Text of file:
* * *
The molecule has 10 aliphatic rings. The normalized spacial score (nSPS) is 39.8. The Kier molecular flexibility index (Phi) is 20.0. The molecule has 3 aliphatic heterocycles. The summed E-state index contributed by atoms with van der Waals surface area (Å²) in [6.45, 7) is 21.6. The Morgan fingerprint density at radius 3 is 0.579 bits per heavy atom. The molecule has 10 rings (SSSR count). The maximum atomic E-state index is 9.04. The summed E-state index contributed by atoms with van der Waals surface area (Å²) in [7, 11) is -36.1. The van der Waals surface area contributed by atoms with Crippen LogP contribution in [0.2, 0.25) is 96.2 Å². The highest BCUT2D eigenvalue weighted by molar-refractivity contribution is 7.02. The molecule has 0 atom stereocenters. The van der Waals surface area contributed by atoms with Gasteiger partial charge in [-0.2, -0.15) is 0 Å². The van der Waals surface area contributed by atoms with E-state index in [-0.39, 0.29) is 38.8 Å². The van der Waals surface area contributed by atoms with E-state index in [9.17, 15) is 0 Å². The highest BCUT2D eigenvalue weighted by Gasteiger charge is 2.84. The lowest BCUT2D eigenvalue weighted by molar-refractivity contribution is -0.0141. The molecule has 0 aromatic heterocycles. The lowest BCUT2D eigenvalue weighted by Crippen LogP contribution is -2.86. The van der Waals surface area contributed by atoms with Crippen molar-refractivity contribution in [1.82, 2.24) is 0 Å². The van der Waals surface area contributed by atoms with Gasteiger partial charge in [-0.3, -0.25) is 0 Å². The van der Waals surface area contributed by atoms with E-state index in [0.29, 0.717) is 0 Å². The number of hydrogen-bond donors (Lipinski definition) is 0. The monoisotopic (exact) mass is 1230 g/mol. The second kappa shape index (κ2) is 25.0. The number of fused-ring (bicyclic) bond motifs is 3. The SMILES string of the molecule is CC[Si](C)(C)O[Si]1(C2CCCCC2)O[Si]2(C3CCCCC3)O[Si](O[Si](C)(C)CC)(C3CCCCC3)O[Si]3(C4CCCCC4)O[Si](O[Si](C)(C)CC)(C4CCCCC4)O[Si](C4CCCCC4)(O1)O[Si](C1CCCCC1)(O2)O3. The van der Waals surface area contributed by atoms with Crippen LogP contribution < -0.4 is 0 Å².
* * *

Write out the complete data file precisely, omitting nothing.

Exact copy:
The molecule has 10 aliphatic rings. The normalized spacial score (nSPS) is 39.8. The Kier molecular flexibility index (Phi) is 20.0. The molecule has 3 aliphatic heterocycles. The summed E-state index contributed by atoms with van der Waals surface area (Å²) in [6.45, 7) is 21.6. The Morgan fingerprint density at radius 3 is 0.579 bits per heavy atom. The molecule has 10 rings (SSSR count). The maximum atomic E-state index is 9.04. The summed E-state index contributed by atoms with van der Waals surface area (Å²) in [7, 11) is -36.1. The van der Waals surface area contributed by atoms with Crippen LogP contribution in [0.2, 0.25) is 96.2 Å². The highest BCUT2D eigenvalue weighted by molar-refractivity contribution is 7.02. The molecule has 0 atom stereocenters. The van der Waals surface area contributed by atoms with Gasteiger partial charge in [-0.2, -0.15) is 0 Å². The van der Waals surface area contributed by atoms with E-state index in [-0.39, 0.29) is 38.8 Å². The van der Waals surface area contributed by atoms with E-state index in [9.17, 15) is 0 Å². The highest BCUT2D eigenvalue weighted by Gasteiger charge is 2.84. The lowest BCUT2D eigenvalue weighted by molar-refractivity contribution is -0.0141. The molecule has 0 aromatic heterocycles. The lowest BCUT2D eigenvalue weighted by Crippen LogP contribution is -2.86. The van der Waals surface area contributed by atoms with Crippen molar-refractivity contribution in [1.82, 2.24) is 0 Å². The van der Waals surface area contributed by atoms with Gasteiger partial charge in [-0.3, -0.25) is 0 Å². The van der Waals surface area contributed by atoms with E-state index in [0.29, 0.717) is 0 Å². The number of hydrogen-bond donors (Lipinski definition) is 0. The monoisotopic (exact) mass is 1230 g/mol. The second kappa shape index (κ2) is 25.0. The number of fused-ring (bicyclic) bond motifs is 3. The SMILES string of the molecule is CC[Si](C)(C)O[Si]1(C2CCCCC2)O[Si]2(C3CCCCC3)O[Si](O[Si](C)(C)CC)(C3CCCCC3)O[Si]3(C4CCCCC4)O[Si](O[Si](C)(C)CC)(C4CCCCC4)O[Si](C4CCCCC4)(O1)O[Si](C1CCCCC1)(O2)O3. The van der Waals surface area contributed by atoms with Crippen LogP contribution < -0.4 is 0 Å².